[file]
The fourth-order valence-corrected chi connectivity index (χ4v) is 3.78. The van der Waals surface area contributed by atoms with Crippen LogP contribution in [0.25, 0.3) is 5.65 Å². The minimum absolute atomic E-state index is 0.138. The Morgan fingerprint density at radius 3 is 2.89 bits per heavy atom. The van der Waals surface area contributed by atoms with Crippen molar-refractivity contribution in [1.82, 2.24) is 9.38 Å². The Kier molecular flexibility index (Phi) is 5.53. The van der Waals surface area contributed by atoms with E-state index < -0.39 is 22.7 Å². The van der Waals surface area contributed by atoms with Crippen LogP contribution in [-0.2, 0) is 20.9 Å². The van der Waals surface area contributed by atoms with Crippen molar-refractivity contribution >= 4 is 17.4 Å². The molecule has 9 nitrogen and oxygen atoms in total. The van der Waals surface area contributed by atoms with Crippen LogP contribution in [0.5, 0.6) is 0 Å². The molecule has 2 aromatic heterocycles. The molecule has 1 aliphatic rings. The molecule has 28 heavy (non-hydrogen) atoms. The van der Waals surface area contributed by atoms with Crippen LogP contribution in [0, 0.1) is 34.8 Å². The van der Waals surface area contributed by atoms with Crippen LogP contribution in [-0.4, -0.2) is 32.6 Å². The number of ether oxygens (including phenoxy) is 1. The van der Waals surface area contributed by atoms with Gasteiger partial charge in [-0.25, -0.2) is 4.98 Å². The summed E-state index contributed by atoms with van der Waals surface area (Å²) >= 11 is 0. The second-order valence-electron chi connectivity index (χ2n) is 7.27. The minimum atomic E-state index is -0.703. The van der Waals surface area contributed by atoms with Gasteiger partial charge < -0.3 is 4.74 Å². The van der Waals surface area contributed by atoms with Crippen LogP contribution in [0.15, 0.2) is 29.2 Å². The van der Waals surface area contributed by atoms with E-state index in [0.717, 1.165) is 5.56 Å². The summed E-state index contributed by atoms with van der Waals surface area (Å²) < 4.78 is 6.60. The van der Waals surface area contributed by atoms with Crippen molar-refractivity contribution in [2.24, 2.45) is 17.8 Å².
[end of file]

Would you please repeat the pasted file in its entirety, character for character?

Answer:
The fourth-order valence-corrected chi connectivity index (χ4v) is 3.78. The van der Waals surface area contributed by atoms with Crippen LogP contribution in [0.25, 0.3) is 5.65 Å². The minimum absolute atomic E-state index is 0.138. The Morgan fingerprint density at radius 3 is 2.89 bits per heavy atom. The van der Waals surface area contributed by atoms with Crippen molar-refractivity contribution in [1.82, 2.24) is 9.38 Å². The Kier molecular flexibility index (Phi) is 5.53. The van der Waals surface area contributed by atoms with E-state index < -0.39 is 22.7 Å². The van der Waals surface area contributed by atoms with Crippen LogP contribution in [-0.2, 0) is 20.9 Å². The van der Waals surface area contributed by atoms with Crippen molar-refractivity contribution >= 4 is 17.4 Å². The molecule has 9 nitrogen and oxygen atoms in total. The van der Waals surface area contributed by atoms with Crippen LogP contribution in [0.5, 0.6) is 0 Å². The molecule has 2 aromatic heterocycles. The molecule has 1 aliphatic rings. The molecule has 28 heavy (non-hydrogen) atoms. The van der Waals surface area contributed by atoms with Crippen LogP contribution in [0, 0.1) is 34.8 Å². The van der Waals surface area contributed by atoms with Crippen LogP contribution in [-0.4, -0.2) is 32.6 Å². The number of ether oxygens (including phenoxy) is 1. The van der Waals surface area contributed by atoms with Gasteiger partial charge in [-0.25, -0.2) is 4.98 Å². The summed E-state index contributed by atoms with van der Waals surface area (Å²) >= 11 is 0. The second-order valence-electron chi connectivity index (χ2n) is 7.27. The minimum atomic E-state index is -0.703. The van der Waals surface area contributed by atoms with Gasteiger partial charge < -0.3 is 4.74 Å². The van der Waals surface area contributed by atoms with Crippen LogP contribution in [0.15, 0.2) is 29.2 Å². The van der Waals surface area contributed by atoms with E-state index in [0.717, 1.165) is 5.56 Å². The summed E-state index contributed by atoms with van der Waals surface area (Å²) < 4.78 is 6.60. The van der Waals surface area contributed by atoms with Crippen molar-refractivity contribution in [2.24, 2.45) is 17.8 Å².